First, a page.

BY R. WAYNE WHITTED, M.D., MPH,
Board-Certified Obstetrics and Gynecology
Women facing a hysterectomy for benign conditions may be better off if they leave their ovaries intact, says a study in Obstetrics and Gynecology. Most of the 600,000 hysterectomies performed yearly in the United States are for benign - non-cancerous - conditions such as fibroids, heavy or irregular bleeding, endometriosis or abnormal pap smears. At least half of the women, especially those past their childbearing years, are advised to have their ovaries removed as a preventive measure against ovarian cancer, a practice known as "prophylactic oophorectomy."
But this advice could be wrong. "For the last 40 years, the prevailing medical wisdom has been to remove the ovaries if women were 45 or older, in order to prevent ovarian cancer," wrote William Parker, M.D., chair of obstetrics and gynecology at Saint John's Health Center and clinical professor at the UCLA School of Medicine. "But our study suggests this practice may be doing more harm than good."
Dr. Parker and his co-authors examined 20 years of published medical data to determine the risks for five conditions that have been linked to the presence or absence of ovaries: ovarian cancer, breast cancer, heart disease, hip fractures and stroke. The data was then entered into a sophisticated computer model to estimate age-specific risks of mortality. The results showed that women with their ovaries lived longer than those who has their ovaries removed.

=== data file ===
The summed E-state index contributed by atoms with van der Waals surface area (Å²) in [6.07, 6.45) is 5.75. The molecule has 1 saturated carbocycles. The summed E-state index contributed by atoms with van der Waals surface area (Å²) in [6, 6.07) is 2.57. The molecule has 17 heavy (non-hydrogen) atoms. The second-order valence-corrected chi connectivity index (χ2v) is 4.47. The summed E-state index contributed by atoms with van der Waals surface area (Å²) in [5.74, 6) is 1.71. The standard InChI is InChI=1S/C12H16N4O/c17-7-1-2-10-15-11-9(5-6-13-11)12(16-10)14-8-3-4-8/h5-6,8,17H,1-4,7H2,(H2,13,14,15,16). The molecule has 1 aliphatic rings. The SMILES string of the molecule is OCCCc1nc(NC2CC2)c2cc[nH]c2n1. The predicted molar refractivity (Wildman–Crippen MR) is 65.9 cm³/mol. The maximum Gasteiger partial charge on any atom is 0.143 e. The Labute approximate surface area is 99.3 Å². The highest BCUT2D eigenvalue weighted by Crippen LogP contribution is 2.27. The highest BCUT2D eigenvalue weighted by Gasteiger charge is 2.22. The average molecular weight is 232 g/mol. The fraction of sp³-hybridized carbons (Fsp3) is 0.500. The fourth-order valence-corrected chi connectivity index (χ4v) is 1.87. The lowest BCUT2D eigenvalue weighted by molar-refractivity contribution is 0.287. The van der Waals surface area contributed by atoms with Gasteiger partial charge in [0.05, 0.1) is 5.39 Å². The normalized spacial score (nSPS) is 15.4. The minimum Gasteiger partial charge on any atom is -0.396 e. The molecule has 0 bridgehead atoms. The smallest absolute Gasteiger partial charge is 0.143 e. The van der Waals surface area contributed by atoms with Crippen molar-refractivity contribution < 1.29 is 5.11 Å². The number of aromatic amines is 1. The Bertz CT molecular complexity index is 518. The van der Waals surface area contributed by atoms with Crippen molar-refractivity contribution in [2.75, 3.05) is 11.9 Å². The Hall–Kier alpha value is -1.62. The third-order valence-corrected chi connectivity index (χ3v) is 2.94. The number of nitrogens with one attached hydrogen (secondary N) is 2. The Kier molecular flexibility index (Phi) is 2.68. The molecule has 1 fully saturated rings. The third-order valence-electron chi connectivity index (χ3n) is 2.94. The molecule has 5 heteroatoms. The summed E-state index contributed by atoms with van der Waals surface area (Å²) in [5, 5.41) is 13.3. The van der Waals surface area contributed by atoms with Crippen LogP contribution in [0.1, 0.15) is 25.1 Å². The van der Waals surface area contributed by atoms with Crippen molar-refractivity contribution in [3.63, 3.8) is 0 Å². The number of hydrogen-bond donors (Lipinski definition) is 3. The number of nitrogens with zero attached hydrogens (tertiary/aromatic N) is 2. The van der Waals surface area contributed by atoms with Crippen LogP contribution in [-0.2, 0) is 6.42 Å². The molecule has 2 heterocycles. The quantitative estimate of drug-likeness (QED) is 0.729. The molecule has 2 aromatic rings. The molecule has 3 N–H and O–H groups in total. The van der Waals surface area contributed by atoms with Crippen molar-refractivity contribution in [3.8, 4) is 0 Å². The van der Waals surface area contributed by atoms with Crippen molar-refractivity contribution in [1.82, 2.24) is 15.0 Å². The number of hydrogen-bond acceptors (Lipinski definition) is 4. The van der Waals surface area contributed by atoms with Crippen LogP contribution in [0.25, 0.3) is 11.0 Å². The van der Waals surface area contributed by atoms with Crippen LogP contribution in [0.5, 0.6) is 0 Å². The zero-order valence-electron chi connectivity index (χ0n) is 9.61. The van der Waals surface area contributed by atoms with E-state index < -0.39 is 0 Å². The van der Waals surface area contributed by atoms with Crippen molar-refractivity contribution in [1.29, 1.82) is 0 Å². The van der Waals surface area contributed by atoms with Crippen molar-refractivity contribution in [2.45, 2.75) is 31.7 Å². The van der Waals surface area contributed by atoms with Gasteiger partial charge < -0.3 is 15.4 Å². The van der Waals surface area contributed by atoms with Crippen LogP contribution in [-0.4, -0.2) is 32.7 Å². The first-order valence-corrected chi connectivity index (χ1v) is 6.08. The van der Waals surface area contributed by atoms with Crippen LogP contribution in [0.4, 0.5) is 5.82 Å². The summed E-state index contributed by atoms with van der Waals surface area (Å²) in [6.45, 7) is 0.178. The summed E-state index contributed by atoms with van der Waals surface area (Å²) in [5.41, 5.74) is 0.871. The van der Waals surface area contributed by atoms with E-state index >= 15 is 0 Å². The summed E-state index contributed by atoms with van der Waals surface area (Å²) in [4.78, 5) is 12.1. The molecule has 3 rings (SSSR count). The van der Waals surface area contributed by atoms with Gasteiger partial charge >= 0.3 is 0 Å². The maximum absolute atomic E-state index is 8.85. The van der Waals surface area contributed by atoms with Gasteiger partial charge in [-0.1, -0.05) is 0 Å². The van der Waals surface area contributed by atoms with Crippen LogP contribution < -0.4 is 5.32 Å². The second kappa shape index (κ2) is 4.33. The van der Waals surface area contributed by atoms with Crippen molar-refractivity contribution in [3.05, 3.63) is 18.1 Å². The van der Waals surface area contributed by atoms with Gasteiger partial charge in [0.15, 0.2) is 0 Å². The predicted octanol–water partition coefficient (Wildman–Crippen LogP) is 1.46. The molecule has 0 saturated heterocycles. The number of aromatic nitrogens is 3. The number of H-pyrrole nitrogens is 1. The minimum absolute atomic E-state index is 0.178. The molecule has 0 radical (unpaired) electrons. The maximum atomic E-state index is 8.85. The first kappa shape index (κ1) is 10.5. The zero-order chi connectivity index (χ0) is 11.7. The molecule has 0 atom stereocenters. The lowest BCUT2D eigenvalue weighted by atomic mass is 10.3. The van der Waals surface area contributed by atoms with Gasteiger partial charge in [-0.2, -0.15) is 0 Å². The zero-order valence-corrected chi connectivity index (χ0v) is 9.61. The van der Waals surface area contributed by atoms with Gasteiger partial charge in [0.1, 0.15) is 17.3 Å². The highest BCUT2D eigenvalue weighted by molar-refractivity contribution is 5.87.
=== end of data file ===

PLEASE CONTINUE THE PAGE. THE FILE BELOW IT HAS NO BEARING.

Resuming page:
One analysis in the study looked at 20,000 women age 50-54 who has a hysterectomy-half who has ovaries removed, and half who kept their ovaries. The analysis projected that by age 80, more women who had their ovaries removed-858-died than those who kept their ovaries after hysterectomy. the analysis also showed that while 47 fewer women would have died from ovarian cancer after having their ovaries removed, 838 would die from heart disease and another 158 from complications related to a broken hip. The data applied to women without a genetic predisposition for ovarian or breast cancer.
This observational research gives doctors and women better insight into the benefits and risks of ovarian conservation or removal when the ovaries are conserved at surgery, they may help protect women's health. The ovaries continue to make small amount of estrogen, and two other hormones, testosterone and rostenedione, for years after menopause. These naturally produced hormones may help protect women against health risks, including heart disease and osteoporosis. Doctors do not understand fully the mechanisms of this protection and need to research the subject further.
Dr. Parker and his colleagues concluded that women benefit from keeping their ovaries when undergoing hysterectomies before age 65 and found apparent health benefit to removing the ovaries.
In my practice, I believe in ovarian conservation in appropriate circumstances. Women who face this choice should discuss the issue with their physician and have a clear understanding of the current research before making this important decision.
This health news is brought to you by R. Wayne Whitted, M.D., MPH.